Paul Hazen from the U.S. Overseas Cooperative Development Council (OCDC) also looked at international cooperative development, giving examples of how US cooperatives support the development of cooperatives in countries in the Global South. Following the passing of the Foreign Assistance Act in 1961, the US has been providing financial assistance to its cooperative movement to help people in the Global South.

“We have 10 cooperatives and coop organisations in the US that implement programmes around the world,” he said.

Asked what were the key barriers preventing cooperative-to-cooperative trade, Mr Hazen mentioned the lack of capital, cooperatives operating in silos and the lack of an understanding of the role of positive peace among some leaders.

The speakers also discussed the importance of apex bodies, with Erbin Crowell from the Neighboring Food Co-op Association (NFCA) in the USA arguing that secondary cooperatives, federations and associations of cooperatives and credit unions are the most effective tools for supporting cooperative business success and advancing the movement as a whole.

“Just as the cooperative model enables individuals to pool their resources and meet their needs and aspirations together, principle six calls on individual coops to work together to build a cooperative network and economy that can protect and empower their members and communities,” he said.

Ms Wilson agreed and pointed out that sometimes cooperatives expect to see tangible benefits from joining an apex organisation but cross-sectoral bodies and apexes often offer more intangible benefits, such as helping to build a more peaceful world.

David Rodgers, coordinating author of the ICA Guidance Notes on the Cooperative Principles, highlighted that the founders of various cooperative movements around the world “were all seeking to create social and economic justice, and cooperation among cooperatives is a fundamental part of realising our founders' vision of a cooperative Commonwealth.”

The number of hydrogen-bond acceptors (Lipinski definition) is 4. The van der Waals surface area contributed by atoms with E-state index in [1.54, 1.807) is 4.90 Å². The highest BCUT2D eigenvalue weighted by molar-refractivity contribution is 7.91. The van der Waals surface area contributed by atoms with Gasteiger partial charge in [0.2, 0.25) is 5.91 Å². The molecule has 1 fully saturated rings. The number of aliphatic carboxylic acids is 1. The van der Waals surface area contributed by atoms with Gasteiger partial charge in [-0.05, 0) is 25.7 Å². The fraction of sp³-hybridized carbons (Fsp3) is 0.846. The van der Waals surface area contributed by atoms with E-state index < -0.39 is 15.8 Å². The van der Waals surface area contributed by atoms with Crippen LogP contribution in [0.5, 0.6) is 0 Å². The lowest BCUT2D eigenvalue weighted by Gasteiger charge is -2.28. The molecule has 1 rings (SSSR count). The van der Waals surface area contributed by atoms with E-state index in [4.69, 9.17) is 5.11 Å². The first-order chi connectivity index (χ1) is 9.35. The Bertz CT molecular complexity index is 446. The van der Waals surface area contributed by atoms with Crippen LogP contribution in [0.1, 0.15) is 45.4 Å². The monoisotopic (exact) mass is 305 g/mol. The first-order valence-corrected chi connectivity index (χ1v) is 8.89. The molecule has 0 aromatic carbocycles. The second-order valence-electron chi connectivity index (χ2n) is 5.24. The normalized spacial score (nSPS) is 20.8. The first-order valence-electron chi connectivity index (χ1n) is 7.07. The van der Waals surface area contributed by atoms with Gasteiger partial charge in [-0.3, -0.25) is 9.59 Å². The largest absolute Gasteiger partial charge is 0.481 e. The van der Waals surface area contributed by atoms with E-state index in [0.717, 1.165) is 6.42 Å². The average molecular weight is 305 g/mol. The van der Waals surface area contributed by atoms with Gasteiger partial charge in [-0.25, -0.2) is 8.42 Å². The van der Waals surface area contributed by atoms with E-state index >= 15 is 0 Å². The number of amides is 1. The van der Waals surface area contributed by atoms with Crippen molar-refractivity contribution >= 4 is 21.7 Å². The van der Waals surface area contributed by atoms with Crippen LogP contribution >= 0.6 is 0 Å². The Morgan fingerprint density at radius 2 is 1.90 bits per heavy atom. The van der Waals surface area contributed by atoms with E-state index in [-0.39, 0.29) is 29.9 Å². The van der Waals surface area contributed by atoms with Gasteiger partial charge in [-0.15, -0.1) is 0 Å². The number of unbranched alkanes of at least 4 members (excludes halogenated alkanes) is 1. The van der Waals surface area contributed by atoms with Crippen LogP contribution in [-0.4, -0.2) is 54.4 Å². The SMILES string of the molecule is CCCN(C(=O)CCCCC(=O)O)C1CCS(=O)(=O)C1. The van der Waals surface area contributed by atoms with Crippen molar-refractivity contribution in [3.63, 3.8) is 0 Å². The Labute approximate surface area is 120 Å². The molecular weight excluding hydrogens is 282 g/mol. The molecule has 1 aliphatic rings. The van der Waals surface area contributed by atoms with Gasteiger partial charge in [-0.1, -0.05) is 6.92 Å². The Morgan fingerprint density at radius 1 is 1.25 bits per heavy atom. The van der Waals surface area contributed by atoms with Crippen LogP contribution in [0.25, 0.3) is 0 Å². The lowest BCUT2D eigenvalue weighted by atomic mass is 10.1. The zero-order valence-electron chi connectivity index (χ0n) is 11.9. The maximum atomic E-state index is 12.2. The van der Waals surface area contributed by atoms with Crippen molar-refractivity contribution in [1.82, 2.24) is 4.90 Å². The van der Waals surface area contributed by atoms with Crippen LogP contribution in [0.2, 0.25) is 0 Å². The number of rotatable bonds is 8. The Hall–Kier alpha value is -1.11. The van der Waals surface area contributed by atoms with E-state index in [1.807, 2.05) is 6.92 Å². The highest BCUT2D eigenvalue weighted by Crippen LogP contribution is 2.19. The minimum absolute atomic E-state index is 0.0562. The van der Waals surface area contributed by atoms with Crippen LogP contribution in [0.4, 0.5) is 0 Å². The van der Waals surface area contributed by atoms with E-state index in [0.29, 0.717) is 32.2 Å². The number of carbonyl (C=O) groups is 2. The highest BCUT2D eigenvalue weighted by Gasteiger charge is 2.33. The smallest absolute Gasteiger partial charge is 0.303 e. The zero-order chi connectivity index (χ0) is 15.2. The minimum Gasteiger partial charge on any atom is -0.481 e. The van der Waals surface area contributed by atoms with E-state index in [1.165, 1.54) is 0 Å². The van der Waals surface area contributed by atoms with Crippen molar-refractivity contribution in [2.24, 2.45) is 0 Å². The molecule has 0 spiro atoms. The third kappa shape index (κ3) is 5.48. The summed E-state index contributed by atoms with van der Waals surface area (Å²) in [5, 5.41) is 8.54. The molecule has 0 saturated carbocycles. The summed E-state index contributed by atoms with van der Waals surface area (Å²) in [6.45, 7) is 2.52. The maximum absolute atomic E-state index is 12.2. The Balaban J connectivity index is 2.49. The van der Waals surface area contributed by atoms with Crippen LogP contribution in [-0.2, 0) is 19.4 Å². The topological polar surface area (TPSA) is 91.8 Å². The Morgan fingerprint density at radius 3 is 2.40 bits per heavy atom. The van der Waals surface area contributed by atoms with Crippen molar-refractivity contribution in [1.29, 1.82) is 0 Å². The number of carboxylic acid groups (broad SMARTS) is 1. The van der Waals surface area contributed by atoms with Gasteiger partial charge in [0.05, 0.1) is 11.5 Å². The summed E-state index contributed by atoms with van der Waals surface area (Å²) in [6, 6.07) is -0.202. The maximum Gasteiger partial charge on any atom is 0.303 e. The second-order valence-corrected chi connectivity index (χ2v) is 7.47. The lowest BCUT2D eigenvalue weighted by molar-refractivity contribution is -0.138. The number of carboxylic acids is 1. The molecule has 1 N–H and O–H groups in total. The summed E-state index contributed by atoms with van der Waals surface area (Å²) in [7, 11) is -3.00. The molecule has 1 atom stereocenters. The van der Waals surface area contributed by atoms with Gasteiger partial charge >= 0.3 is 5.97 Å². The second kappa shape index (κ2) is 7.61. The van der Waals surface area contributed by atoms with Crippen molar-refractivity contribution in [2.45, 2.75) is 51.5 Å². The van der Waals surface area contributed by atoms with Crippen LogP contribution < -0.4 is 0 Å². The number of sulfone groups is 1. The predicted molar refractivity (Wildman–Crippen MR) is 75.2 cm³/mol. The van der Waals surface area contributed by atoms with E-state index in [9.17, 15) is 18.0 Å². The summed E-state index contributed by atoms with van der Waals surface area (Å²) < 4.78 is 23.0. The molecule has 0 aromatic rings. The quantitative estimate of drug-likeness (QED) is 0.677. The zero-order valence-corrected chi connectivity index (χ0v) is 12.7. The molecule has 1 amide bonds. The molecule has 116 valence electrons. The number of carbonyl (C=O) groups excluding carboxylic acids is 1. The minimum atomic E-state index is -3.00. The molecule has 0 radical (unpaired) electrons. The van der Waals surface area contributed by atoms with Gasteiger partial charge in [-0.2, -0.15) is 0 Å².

He said that by federating together, cooperatives can accumulate some of the services that individual primary cooperatives require but, he added, there will be times when market conditions mean some cooperatives may not have at a particular time the capacity or resources to extend beyond their immediate concerns to support new cooperatives.

Jiro Ito from the Japan Cooperative Alliance explained how cooperatives from different sectors came together in 2018 to set up the apex to respond to the cooperative movement’s need to speak with a single voice, particularly when it came to lobbying for legislative changes.

The speakers also pointed out that digital platforms can be a space for cooperators to talk and can strengthen and enhance the peace process.

Summing up the discussion, Mr Crowell called on cooperators to constantly challenge themselves to live up to their ideals. He invited participants to visit the ICA Cooperative Identity consultation webpage for additional resources.

Ms Wilson concluded by reminding participants of the ICA’s political neutrality status, which, she said, had been tested and challenged through some very difficult historical periods, including more recently with the conflicts in Ukraine and Gaza. Pointing out the Rwandan example, she said cooperatives would have a key role in playing a constructive part in healing the wound once these conflicts end and in trying to create conditions that will make these conflicts, something in the past.